“The success of that one day will carry with those kids,” she said. “The idea that, ‘If I just work hard and if I keep giving something my best, I can be successful,’ to me that’s more important than any amount of trophies that they win, that they carry that lesson with them for the rest of their lives.”
Cogdill said giving 100 percent is the reason the team is now national champions.
“They gave everything they had,” he said.
Coed team member Cadet Capt. Konya Halle, a senior at LHS, said she felt they had a chance in the beginning of the year.
“All the cadets that came in, I noticed that they were stronger than last year; new cadets came in with potential and immediately I started formulating really good plans for their strengths and skills,” Halle said. “We all play to each other’s strengths, build on each other’s weaknesses, and it really shows through our teamwork.”
A national title is not all the LHS JROTC Raiders had to show for their time in Georgia. The female team’s third-place finish is the highest an all-female team has scored in the school’s history. Additionally, Halle and Cadet Pvt. Joseph Purvis, a senior at LHS and member of the coed team, took first place in the Female Ultimate Raider and Male Ultimate Raider events, respectively. It is the first time in the competition’s history that both awards were received by the same school in the same year.
“I was in real disbelief at first,” Halle said. “I was very nervous at the time (of the competition), but I just remember before I ran I thought, ‘I got this. I think I’m ready for it.’ Even if I didn’t win, I would’ve been just happy trying it out and representing my school.”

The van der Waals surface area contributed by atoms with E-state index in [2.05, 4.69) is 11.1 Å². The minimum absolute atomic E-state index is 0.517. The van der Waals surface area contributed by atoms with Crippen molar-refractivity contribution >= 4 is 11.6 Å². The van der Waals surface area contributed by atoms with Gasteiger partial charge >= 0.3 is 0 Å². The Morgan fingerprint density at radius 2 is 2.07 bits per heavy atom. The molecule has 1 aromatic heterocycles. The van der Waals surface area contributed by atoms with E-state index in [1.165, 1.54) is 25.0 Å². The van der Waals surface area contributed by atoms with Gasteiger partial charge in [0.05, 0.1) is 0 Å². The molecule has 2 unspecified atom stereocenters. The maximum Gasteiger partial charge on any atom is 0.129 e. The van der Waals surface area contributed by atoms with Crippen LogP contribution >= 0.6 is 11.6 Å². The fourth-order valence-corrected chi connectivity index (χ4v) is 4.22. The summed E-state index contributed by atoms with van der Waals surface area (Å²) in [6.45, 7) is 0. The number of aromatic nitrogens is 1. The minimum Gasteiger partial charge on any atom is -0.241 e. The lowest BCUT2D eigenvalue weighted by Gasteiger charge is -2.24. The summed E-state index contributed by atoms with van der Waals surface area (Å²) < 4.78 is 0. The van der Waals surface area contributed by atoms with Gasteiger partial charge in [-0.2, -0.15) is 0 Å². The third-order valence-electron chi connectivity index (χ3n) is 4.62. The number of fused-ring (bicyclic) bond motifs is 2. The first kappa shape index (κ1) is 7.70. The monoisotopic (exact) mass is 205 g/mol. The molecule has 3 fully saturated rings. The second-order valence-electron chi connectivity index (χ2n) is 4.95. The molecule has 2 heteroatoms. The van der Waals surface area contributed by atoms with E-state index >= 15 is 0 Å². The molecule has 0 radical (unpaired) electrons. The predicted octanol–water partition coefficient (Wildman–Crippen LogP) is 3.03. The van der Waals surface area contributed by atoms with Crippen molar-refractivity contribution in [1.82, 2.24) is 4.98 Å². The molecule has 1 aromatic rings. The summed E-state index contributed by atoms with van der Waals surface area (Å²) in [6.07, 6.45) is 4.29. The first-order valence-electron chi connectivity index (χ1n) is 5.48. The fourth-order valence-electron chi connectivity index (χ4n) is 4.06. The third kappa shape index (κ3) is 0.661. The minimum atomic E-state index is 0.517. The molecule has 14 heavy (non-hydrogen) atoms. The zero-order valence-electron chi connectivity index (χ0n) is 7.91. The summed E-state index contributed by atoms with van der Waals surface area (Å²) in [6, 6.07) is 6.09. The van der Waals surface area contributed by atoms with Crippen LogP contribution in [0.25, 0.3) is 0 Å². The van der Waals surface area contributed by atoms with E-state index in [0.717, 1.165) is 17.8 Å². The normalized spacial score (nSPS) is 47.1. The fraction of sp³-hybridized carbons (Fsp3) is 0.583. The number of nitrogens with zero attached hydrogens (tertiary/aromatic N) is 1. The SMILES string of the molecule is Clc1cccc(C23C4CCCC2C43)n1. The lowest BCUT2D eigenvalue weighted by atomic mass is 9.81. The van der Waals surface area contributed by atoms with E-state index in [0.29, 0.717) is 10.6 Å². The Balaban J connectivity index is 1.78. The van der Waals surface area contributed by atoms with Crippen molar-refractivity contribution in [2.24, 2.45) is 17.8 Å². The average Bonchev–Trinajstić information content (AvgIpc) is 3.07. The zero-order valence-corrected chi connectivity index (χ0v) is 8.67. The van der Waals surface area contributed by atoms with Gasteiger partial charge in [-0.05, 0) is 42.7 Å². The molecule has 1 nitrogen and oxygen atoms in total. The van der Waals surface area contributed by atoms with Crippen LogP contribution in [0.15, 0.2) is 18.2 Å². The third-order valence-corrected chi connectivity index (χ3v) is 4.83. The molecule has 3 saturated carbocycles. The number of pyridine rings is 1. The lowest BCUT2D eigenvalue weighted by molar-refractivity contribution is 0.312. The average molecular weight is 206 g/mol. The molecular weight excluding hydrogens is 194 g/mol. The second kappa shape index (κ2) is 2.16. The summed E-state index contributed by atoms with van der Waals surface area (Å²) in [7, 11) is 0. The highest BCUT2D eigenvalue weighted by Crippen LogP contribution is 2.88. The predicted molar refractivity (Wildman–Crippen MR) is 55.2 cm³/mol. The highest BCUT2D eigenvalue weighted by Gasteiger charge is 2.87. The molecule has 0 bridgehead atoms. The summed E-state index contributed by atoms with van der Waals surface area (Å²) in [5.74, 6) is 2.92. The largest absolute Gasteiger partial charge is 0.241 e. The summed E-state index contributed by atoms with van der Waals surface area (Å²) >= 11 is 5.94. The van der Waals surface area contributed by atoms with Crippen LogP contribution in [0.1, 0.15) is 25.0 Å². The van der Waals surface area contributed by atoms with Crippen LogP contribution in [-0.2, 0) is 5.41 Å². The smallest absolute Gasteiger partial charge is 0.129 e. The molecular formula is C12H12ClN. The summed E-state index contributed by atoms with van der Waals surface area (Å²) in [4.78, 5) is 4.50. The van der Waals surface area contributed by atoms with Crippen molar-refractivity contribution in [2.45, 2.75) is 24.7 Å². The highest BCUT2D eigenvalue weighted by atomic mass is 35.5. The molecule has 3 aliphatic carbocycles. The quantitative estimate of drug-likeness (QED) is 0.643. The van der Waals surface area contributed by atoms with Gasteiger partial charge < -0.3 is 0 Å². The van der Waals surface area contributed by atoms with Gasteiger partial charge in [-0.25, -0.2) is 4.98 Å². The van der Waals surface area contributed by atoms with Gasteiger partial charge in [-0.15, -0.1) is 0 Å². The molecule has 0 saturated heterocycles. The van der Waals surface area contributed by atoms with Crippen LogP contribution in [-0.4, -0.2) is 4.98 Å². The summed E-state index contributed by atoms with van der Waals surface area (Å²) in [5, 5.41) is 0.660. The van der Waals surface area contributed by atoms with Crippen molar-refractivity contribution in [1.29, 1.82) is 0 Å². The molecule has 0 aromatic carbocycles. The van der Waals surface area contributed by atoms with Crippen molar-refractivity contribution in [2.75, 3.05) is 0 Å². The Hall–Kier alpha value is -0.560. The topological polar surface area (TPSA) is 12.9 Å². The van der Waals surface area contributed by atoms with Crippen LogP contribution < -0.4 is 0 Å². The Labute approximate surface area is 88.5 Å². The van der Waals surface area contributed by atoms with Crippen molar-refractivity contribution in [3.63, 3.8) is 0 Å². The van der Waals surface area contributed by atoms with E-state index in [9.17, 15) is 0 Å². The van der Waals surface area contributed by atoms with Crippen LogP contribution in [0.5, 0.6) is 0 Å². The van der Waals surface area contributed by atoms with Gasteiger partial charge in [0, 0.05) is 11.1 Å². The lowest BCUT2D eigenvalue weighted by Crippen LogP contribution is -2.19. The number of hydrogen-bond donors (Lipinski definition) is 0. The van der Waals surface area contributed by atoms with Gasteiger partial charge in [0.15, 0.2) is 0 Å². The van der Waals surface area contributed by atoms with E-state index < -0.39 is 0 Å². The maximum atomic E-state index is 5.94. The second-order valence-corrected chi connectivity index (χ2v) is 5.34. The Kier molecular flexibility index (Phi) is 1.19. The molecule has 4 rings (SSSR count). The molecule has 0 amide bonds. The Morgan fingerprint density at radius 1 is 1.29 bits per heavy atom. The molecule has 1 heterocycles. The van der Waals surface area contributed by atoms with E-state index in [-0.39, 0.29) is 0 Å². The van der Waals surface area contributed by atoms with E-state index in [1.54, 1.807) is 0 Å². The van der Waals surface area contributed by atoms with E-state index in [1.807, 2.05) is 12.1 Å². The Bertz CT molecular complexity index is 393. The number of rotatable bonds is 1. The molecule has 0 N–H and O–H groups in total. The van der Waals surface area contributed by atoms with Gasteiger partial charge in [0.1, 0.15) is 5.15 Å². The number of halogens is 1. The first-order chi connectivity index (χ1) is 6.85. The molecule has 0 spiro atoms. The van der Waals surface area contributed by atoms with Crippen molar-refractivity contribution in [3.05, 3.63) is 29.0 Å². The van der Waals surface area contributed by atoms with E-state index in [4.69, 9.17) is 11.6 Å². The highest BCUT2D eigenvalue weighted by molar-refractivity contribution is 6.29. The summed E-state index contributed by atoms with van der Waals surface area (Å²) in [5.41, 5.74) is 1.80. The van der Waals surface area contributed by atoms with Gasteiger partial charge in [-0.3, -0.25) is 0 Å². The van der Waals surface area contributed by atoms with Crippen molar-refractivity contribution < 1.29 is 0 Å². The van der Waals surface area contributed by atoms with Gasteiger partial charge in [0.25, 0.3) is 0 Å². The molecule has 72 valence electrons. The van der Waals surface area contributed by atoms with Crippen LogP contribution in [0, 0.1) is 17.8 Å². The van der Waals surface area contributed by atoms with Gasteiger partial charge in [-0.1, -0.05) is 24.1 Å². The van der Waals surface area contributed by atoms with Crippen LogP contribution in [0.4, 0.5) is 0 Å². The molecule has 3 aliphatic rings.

This is the second consecutive year that Halle has taken the title.
Purvis credited Schwartz and Cogdill for his success.
“I feel like because of Miss Schwartz and First Sergeant’s training and all the practices we’ve done, I was really prepared with the competition,” Purvis said.
The Ultimate Raider competitions included a three-quarter mile run, then finishing the race by scaling an eight-foot wall (six-foot for females). Halle and Purvis vied for their titles with 48 competitors in their respective competitions.
With a national championship under their belts, the coaches and cadets agreed that it will continue to be an influence in the years ahead.
Schwartz said she hopes this will inspire other students to try the Raider team.
“If they at all feel like they want to do something, if they’re passionate about trying something, they should just go out and try,” Schwartz said. “Don’t live with the regret of not trying it out.”
Female team member Cadet 2nd Lt. Avery Webb, a junior at LHS, said the team is ready to go back and win again.
“I think (future Raider teams) are going to look at it and see it as a stepping stone hopefully to just keep it going,” Webb said.
Purvis said the win won’t only inspire future Raider teams but the entire school.
“It is going to encourage all the cadets that were on the team and all the students in the school,” Purvis said. “It shows that our school can go out and compete at a national level or a state level event and do really well, and other teams will know that and push themselves to work harder, too.”